The basswood body is light and resonant and would be perfect for jumping around stage and the slim C shaped fretboard will feel comfortable in any setting. This guitar has a very flat fretboard radius compared to it’s inspirations more vintage feeling radius.

Vintage looks, modern feel. Could this be the best rock guitar ever for very little money?

The electronics are to the point, 2 volumes and 2 tones, one set for each pickup, and a three way toggle switch. You don’t get anything fancy here. This is a no-frills workhorse built to be used and abused in the clubs and stages of your town.

Schecter Diamond Series

This guitar may look complex but that is only because of it’s Floyd Rose Tremolo. It is also available without this. The Floyd Rose is a style of locking tremolo that allows you to make more extreme tremolo bar movements, both up and down, without the tuning stability being compromised.

These systems hold their tune as the strings lock in place as the bridge and nut.

The Schecter Diamond Series has a pair of Schecters active high output humbuckers and a Wenge fretboard. Wenge is usually a material reserved for higher end brands so it’s great to see it appear in a more friendly price point. The active pickups are very responsive and can handle as much gain as you can throw at them and are powered by a 9V battery.

The electrics are simple with a single volume and tone control with a three way switch. You don’t need to worry about complicated wiring setups, just focus on playing great riffs!

Squier Contemporary Active Stratocaster

Sticking with the Floyd Rose based theme of the previous guitar, here is a new offering from Squier. A twin active humbucker, Floyd Road Tremolo loaded guitar. This guitar ticks every single 1980s guitar hero box possible. The reverse headstock calls out for hair metal riffs and the Floyd Rose is begging to be divebombed.

Squier have a reputation as a very solid brand and the Contemporary series is an extension of their reputation by branching out to supply more of a modern feeling guitar.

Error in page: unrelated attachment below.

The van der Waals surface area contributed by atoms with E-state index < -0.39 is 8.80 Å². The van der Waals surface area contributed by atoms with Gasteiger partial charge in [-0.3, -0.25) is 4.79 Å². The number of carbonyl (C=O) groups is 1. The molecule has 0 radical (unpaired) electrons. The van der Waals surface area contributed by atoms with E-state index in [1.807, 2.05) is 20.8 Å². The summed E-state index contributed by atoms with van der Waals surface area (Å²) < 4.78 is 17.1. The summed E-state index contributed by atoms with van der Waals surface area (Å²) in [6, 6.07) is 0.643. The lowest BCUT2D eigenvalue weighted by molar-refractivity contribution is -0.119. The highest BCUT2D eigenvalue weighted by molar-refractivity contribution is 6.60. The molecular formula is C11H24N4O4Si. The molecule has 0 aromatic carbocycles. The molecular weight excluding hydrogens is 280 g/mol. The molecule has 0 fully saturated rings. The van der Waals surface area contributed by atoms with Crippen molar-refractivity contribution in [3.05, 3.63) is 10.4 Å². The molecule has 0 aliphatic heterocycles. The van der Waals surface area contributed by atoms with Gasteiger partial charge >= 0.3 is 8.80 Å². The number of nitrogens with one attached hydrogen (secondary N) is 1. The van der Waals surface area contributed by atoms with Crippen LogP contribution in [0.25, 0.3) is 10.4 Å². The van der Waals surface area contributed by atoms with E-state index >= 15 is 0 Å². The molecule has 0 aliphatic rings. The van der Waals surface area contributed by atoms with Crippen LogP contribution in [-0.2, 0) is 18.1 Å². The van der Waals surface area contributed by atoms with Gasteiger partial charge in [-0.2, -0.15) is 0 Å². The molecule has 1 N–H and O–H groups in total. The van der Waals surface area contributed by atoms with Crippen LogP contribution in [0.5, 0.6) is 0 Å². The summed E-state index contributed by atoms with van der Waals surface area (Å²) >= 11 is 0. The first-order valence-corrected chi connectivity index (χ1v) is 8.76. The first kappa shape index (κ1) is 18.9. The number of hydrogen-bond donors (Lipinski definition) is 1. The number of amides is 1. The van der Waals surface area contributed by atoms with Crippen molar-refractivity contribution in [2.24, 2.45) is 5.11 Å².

The slim C shaped Maple neck feels like a shredders dream and the tall frets on a flat radius fretboard just call out for speedy runs up and down the neck. Even the hardware is ready to rock with it’s all black plating.

Gretsch guitars can be just as useful in a rock band than they can in any other genre. Soundgarden’s Chris Cornell was often seen with a Gretsch hung around his neck in the early days of the band.

Gretsch G5232T Electromatic Double Jet

Grestch are a brand  you might not consider high up a list of rock guitars, but their BlackTop BroadTron pickups make this guitar the perfect blend of a Telecaster and a Les Paul. Imagine having the snap of a Tele and the grunt of a Les Paul on one neatly wrapped package.

The G5232T also comes with a Bigsby B50 Vibrato, now don’t expect to be doing dive bombs with this style tremolo, it simply won’t move that far. But, if you want to add some wobble to those sustained notes and chords, this will do just that.

With it’s slim U shaped neck, it will be comfortable for anyone to pick up and rock out with no matter how big or small your hands.

Summary

As you can see, if you’re looking for a great guitar to play rock music on there is a huge selection on offer. You don’t have to look far to find a great guitar that will suit whatever style of rock music you are playing. Everything from 80s rock to classic rock even to some variations on metal, a good pair of humbuckers will see you through.

As rock is such a widely spread genre of music, I would suggest looking at your favourite artists and seeing what sort of guitars they use. If that is the sound you’re looking for, then follow their guitars as a template to what you think would suit you in your own playing.

Leave a Comment